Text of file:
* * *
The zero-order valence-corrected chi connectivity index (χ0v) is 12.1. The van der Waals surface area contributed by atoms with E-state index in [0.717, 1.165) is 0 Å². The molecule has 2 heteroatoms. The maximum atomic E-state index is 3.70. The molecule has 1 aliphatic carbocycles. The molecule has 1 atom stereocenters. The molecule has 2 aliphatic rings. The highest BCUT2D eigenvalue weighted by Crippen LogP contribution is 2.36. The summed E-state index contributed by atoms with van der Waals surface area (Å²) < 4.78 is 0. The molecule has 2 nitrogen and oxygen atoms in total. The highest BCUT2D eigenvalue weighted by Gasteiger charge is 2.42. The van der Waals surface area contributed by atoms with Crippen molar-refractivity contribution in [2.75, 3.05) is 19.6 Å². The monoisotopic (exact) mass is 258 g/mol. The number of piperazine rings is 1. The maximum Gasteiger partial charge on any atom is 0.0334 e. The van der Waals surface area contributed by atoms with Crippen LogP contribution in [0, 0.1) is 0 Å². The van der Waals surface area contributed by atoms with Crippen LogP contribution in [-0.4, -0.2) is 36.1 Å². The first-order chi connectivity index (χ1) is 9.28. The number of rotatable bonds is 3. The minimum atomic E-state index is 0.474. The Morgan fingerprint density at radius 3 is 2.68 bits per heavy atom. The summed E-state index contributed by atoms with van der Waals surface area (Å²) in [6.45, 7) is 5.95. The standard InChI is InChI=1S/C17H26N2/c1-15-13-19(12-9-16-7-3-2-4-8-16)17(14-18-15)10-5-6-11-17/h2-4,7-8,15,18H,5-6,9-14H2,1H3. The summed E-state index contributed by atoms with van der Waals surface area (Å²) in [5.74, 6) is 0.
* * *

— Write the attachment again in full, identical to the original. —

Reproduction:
The zero-order valence-corrected chi connectivity index (χ0v) is 12.1. The van der Waals surface area contributed by atoms with E-state index in [0.717, 1.165) is 0 Å². The molecule has 2 heteroatoms. The maximum atomic E-state index is 3.70. The molecule has 1 aliphatic carbocycles. The molecule has 1 atom stereocenters. The molecule has 2 aliphatic rings. The highest BCUT2D eigenvalue weighted by Crippen LogP contribution is 2.36. The summed E-state index contributed by atoms with van der Waals surface area (Å²) < 4.78 is 0. The molecule has 2 nitrogen and oxygen atoms in total. The highest BCUT2D eigenvalue weighted by Gasteiger charge is 2.42. The van der Waals surface area contributed by atoms with Crippen molar-refractivity contribution in [2.75, 3.05) is 19.6 Å². The monoisotopic (exact) mass is 258 g/mol. The number of piperazine rings is 1. The maximum Gasteiger partial charge on any atom is 0.0334 e. The van der Waals surface area contributed by atoms with Crippen LogP contribution in [0, 0.1) is 0 Å². The van der Waals surface area contributed by atoms with Crippen LogP contribution in [-0.4, -0.2) is 36.1 Å². The first-order chi connectivity index (χ1) is 9.28. The number of rotatable bonds is 3. The minimum atomic E-state index is 0.474. The Morgan fingerprint density at radius 3 is 2.68 bits per heavy atom. The summed E-state index contributed by atoms with van der Waals surface area (Å²) in [6.45, 7) is 5.95. The standard InChI is InChI=1S/C17H26N2/c1-15-13-19(12-9-16-7-3-2-4-8-16)17(14-18-15)10-5-6-11-17/h2-4,7-8,15,18H,5-6,9-14H2,1H3. The summed E-state index contributed by atoms with van der Waals surface area (Å²) in [5.74, 6) is 0.